Developers, ranchers, farmers and others who fill or alter bodies of water have seen a never-ending carousel of regulatory changes to the federal rules that apply to such activities.  Earlier this week, an Arizona federal court made one more change while new rules are being written.

On August 30, 2021, the U.S. District Court for the District of Arizona vacated a 2020 rulemaking that had pared back protections to certain bodies of water (see attached August 30, 2021 Opinion).  The 2020 rulemaking replaced a 2015 rule defining “waters of the United States” more broadly under the Clean Water Act.  The court vacated the 2020 rule finding that it could result in serious environmental harm.  The court noted “[t]he seriousness of the Agencies’ errors in enacting the [2020 rule], the likelihood that the Agencies will alter the [2020 rule] definition of ‘waters of the United States,’ and the possibility of serious environmental harm if the [2020 rule] remains in place upon remand, all weigh in favor of remand with vacatur.” Currently, the U.S. EPA and the Army Corps of Engineers are working on new rules but had, in the meantime, left the 2020 rulemaking in place. The court left open for further briefing and argument whether the 2019 regulatory action repealing the 2015 rule is valid.

This saga began back in 1972 when Congress enacted the Clean Water Act regulating discharges to “waters of the United States,” without further definition of such waters.  Federal agencies later defined “waters of the United States” by regulation.  That regulation was challenged by the regulated community and a divided U.S. Supreme Court weighed in in 2006.  Rapanos v. United States, 547 U.S. 715 (2006).  Confusingly, the Court’s plurality opinion set forth competing standards for what constituted “waters of the United States.”  In 2015, the U.S. EPA and the Army Corps of Engineers promulgated regulations defining what constituted “waters of the United States,” which included a broader swath of water bodies, such as ephemeral streams, than before.  In 2019, these same agencies (under a different administration) repealed the 2015 rulemaking and instituted the prior regulatory definition of “waters of the United States.”  Then, in 2020, the agencies promulgated a new rule more strictly construing the breadth of federal reach by excluding certain water bodies, like ephemeral streams, from regulation under the CWA.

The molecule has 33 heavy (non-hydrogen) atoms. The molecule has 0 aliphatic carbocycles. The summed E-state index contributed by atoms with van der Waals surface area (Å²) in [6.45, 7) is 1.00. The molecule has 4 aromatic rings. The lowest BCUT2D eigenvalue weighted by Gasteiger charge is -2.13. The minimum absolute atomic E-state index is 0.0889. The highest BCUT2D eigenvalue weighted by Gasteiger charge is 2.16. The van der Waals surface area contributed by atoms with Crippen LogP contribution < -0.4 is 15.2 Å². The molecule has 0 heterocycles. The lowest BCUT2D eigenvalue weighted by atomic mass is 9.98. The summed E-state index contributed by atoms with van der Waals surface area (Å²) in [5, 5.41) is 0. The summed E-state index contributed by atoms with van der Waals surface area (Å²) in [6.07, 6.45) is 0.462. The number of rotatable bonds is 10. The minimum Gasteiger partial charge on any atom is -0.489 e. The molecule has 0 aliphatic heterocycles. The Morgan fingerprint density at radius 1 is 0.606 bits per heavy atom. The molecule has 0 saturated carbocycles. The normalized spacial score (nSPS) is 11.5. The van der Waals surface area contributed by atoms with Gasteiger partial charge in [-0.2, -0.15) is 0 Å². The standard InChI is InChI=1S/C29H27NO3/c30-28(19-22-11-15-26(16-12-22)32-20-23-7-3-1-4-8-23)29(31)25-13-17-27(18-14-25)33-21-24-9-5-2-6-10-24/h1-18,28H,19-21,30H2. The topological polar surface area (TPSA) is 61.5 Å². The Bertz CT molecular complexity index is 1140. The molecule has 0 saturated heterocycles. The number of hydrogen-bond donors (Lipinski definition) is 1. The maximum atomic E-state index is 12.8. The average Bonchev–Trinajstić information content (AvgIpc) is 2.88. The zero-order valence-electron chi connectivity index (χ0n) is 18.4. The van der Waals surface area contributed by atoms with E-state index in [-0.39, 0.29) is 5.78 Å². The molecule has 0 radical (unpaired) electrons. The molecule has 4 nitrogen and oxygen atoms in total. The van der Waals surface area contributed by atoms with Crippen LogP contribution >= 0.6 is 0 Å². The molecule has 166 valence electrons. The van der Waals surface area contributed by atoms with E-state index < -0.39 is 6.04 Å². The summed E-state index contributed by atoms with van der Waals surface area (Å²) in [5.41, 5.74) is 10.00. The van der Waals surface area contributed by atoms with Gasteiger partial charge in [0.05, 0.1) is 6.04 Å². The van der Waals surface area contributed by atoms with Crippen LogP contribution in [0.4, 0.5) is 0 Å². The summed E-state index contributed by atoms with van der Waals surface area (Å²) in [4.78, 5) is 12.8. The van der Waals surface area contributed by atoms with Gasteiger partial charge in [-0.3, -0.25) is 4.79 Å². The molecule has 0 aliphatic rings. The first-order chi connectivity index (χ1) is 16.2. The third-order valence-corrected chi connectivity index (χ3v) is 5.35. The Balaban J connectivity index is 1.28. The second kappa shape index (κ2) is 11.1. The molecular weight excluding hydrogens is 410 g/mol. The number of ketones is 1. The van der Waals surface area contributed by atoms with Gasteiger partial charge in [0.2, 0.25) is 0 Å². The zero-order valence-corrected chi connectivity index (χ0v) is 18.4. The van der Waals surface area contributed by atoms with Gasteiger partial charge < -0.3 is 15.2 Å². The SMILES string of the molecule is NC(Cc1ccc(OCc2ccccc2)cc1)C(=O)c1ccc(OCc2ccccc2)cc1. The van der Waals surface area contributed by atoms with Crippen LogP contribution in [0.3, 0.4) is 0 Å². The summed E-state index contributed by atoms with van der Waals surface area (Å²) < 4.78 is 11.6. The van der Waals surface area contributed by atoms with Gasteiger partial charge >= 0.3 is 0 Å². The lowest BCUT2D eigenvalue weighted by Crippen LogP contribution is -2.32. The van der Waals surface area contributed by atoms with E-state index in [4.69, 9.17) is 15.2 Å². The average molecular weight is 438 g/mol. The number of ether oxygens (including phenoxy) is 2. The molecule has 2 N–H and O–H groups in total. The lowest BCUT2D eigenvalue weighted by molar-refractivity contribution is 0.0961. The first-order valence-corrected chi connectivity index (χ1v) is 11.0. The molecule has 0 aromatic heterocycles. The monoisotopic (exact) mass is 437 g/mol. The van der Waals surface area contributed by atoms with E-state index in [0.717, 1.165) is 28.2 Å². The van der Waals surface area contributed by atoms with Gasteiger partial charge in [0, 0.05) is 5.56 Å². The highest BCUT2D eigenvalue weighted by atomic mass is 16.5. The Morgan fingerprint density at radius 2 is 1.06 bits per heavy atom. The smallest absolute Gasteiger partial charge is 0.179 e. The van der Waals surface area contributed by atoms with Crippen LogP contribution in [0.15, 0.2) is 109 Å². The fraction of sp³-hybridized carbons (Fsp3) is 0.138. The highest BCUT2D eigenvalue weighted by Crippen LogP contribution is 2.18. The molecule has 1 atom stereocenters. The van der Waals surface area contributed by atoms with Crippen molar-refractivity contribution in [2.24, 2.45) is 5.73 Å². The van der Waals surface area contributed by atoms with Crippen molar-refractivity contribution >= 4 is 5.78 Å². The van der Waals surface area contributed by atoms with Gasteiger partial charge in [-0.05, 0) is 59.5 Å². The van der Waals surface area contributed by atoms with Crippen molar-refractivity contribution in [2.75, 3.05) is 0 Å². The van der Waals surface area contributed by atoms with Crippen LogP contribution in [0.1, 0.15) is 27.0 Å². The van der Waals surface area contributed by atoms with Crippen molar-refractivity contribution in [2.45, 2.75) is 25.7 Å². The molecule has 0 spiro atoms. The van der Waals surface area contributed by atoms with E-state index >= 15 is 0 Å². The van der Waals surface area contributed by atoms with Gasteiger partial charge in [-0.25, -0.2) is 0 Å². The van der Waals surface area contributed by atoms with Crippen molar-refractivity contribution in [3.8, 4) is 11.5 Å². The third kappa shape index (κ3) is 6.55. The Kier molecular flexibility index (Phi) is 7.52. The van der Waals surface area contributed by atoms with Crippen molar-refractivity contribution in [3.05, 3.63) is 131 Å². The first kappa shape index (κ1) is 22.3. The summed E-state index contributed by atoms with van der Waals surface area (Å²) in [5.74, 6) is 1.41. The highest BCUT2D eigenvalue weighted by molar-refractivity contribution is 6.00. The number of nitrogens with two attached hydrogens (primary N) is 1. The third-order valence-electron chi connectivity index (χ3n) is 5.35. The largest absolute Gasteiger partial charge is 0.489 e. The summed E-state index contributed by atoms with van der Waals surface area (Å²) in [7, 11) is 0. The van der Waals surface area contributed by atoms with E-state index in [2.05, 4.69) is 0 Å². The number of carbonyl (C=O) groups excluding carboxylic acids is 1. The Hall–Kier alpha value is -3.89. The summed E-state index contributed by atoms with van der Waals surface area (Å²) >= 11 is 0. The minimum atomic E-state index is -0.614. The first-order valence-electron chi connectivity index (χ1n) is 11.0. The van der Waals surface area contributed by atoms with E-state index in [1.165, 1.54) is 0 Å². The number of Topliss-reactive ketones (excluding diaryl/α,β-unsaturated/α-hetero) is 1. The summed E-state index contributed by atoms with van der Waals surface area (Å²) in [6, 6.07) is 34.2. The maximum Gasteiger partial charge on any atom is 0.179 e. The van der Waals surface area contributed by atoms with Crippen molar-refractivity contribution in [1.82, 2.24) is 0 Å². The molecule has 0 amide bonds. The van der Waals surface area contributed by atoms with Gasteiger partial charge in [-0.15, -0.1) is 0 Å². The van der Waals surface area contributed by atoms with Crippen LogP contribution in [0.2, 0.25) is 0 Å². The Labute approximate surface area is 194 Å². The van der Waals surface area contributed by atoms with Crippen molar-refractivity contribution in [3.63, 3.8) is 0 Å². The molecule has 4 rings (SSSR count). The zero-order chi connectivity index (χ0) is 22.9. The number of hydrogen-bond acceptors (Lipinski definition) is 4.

With the court’s action, at least for now, U.S. EPA and the Army Corps of Engineers will revert back to the definition of “waters of the United States” in existence prior to 2015.  Stay tuned!